Shame on the Democratic Presidential candidates for scapegoating globalization in their primary campaigns. Opposing NAFTA "to keep American jobs right here in America," as John Edwards does in his TV ads, is protectionist claptrap. Decrying "Benedict Arnold companies and CEOs shipping jobs overseas," as John Kerry has, is insulting nonsense.
Both candidates know that even as America "exports" jobs when U.S. companies send operations offshore, it "imports" jobs as foreign corporations invest in the U.S. Both understand that a dynamic economy churns constantly, sending lower-valued jobs offshore as people move up into more highly valued employment. It's time for the Democrats to stop their demagoguery and propose policies that work.
Sadly, the Bush Administration is behaving no better than the Democrats. Republicans pounced on the President's chief economist, Council of Economic Advisers Chairman N. Gregory Mankiw, when he spoke the economic truth -- that outsourcing enhances growth by cutting costs and hiking efficiencies. The GOP leadership criticized outsourcing.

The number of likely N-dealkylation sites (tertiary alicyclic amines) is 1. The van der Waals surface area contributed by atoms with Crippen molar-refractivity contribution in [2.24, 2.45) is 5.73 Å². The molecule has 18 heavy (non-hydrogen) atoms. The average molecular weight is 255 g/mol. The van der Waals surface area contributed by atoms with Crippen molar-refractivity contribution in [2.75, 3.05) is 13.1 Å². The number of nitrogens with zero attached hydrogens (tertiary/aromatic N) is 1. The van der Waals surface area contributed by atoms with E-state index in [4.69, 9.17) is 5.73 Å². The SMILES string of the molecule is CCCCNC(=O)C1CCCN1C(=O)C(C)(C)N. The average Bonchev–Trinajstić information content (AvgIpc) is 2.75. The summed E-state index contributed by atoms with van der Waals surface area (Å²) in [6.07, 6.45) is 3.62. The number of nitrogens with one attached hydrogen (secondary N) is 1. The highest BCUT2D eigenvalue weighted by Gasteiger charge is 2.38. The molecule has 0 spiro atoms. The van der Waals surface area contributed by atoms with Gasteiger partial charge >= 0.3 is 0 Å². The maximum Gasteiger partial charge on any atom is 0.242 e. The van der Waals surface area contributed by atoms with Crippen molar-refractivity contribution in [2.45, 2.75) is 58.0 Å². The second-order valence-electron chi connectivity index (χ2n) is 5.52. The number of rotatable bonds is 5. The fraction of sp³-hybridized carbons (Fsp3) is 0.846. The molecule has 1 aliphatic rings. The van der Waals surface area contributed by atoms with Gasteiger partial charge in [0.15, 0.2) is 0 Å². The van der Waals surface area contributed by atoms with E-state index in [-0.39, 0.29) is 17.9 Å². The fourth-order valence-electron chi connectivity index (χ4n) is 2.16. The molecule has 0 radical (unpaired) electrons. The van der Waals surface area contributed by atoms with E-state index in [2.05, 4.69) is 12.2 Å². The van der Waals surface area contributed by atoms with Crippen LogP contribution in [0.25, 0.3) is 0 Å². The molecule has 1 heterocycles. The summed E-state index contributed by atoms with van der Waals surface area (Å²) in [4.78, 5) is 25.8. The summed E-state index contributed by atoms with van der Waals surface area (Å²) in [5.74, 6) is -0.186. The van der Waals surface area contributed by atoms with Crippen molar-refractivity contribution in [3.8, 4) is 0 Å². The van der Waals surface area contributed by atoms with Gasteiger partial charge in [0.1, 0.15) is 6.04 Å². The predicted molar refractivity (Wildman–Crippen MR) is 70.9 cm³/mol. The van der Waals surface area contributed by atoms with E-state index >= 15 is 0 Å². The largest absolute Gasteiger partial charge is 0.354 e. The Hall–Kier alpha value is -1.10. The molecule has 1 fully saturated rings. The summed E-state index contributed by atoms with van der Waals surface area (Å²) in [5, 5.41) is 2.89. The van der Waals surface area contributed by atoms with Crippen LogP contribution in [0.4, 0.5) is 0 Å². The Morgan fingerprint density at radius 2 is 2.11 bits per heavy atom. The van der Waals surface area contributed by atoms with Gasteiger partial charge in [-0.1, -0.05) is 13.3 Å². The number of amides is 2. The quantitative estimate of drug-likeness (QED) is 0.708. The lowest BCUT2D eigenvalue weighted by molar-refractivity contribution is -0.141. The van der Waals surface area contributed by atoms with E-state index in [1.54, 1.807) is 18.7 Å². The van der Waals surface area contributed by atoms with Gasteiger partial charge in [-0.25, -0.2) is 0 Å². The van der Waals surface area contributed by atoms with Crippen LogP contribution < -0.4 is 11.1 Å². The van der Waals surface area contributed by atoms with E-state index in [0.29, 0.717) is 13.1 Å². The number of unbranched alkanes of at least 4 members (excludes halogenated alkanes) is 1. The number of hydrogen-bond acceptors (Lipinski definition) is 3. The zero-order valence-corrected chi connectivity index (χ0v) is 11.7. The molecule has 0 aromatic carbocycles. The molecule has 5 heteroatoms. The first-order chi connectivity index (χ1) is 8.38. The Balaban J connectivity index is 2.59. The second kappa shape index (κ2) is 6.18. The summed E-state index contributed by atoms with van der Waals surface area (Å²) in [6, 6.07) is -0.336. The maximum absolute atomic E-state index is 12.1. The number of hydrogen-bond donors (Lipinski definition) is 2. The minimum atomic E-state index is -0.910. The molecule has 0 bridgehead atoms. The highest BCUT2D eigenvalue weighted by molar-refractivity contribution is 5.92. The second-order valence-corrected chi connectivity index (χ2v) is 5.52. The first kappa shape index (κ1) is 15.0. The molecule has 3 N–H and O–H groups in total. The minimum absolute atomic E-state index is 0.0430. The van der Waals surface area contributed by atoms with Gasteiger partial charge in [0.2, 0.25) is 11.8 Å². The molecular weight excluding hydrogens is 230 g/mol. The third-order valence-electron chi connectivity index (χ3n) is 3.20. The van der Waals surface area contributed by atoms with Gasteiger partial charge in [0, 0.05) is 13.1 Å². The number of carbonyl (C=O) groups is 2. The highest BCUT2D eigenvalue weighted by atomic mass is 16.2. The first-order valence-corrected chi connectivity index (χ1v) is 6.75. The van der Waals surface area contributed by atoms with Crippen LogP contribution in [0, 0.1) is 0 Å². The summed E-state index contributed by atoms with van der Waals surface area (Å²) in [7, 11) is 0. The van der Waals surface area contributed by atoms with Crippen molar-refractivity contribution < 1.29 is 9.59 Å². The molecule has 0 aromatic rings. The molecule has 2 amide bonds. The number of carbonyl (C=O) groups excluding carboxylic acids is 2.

The two Democratic Presidential candidates who criticize outsourcing and the Republicans who agree with them ignore a pretty basic economic lesson: When production costs are lowered, jobs are created. For example, the outsourcing of computer hardware to Asia in the '90s made the information-technology revolution possible by lowering costs and spurring demand in every industry. As a result, millions of jobs were created in the U.S.
Edwards, Kerry, and the President should be talking about programs to make people more competitive: extending federal trade-impact programs to service employees to help them retrain; extending jobless insurance to people hit by outsourcing to give them time to retool; spurring innovation by hiking spending on research and development; promoting broadband; and providing financial aid to students so more graduate from college. (Despite alarms about outsourcing of high-tech jobs, only 2.9% of college grads in the U.S. are unemployed.)
The Democratic Presidential candidates should knock off the rhetoric of economic fear and offer plans to deal with the reality of America's economic future. Voters deserve it.